BWW- As a swing, you need to be prepared at a moment's notice to step in to cover any number of different roles if something comes up. What does the rehearsal process look like for that position?

CB-At the start of the process, as swings we watched everything and took notes. I have multiple versions of the script for different characters, with acting notes as well as staging for each. I had a keyboard with no sound to "play along" with them in rehearsal so that I was always practicing. Then once we opened, we started having "put in" rehearsals where we would get to rehearse with our full cast onstage. The swings also set up space backstage while the show is going on sometimes, and we run our lines, staging and music along with the sound monitors. At first it was hard to imagine going on for a role as demanding as Girl with only a couple official rehearsals under my belt, but this whole cast and team are extremely supportive and helpful so it's all gone smoothly.

I feel very lucky that at Penn State I was given the opportunity to be both an offstage Swing (Guys and Dolls) and an onstage understudy (playing Granny, understudying Cinderella), so I knew what I was getting into. There's a lot of trial and error to figure out what works for you, and fortunately I got to experiment with a lot of that while in school.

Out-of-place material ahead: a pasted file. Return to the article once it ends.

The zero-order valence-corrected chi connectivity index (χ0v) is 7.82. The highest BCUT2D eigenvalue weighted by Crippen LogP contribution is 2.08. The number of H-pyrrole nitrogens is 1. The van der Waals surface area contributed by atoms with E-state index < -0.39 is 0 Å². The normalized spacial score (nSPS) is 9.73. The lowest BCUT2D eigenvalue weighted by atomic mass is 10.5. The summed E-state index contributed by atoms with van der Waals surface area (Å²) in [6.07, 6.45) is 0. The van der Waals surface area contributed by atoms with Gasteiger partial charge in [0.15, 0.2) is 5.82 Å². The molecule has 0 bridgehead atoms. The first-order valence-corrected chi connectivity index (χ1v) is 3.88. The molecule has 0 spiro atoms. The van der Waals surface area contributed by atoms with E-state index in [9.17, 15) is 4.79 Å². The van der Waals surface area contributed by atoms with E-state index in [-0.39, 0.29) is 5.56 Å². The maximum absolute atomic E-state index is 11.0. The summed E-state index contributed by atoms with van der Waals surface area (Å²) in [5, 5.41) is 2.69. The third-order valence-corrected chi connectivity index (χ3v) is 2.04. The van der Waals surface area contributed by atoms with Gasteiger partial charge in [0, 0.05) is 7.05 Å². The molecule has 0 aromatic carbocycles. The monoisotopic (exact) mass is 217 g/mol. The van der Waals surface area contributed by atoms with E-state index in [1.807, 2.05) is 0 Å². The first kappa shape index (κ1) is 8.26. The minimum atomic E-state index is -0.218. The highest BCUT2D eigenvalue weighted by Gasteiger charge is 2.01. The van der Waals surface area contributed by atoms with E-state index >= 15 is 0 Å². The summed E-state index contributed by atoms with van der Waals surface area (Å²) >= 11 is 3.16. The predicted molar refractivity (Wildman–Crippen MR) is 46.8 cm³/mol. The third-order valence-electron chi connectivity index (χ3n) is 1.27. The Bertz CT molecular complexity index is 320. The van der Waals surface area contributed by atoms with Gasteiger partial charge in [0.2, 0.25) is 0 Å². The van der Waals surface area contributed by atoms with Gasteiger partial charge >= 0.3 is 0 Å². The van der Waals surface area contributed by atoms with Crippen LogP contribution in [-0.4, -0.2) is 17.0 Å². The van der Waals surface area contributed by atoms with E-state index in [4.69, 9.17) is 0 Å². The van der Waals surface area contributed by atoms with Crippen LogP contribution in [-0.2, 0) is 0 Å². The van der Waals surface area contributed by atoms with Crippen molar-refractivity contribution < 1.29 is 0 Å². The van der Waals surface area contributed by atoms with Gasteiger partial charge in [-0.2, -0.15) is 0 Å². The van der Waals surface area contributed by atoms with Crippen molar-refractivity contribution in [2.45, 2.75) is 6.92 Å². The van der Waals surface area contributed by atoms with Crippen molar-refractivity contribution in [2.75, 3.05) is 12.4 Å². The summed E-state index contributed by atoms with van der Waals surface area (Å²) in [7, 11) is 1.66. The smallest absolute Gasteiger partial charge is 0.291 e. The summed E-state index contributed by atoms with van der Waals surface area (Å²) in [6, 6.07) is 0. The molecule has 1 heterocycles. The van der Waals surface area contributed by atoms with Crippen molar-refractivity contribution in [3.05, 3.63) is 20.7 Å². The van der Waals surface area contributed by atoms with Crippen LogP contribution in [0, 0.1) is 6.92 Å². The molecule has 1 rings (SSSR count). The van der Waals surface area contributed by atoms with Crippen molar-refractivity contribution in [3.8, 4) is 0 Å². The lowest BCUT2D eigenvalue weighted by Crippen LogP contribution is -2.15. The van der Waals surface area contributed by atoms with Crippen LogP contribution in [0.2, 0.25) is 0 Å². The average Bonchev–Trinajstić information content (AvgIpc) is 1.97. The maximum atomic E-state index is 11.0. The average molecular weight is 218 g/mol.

BWW-One of the big themes of the show is about taking a risk to get what you want. What advice might you give audience members about following their dreams?

CB-Don't stop working hard for hat you want. Nothing will be handed to you, so don't wait around for that. Once has been my dream show since it came out, and I constantly sought out opportunities from my teachers and mentors to help me make that dream come true. No matter what dream you're following, Once teaches a valuable lesson and encourages going after what you want: tell the person you love how you feel, actively pursue the job you want, live fully and with an open heart... be brave and passionate.

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From This Author Rich Mehrenberg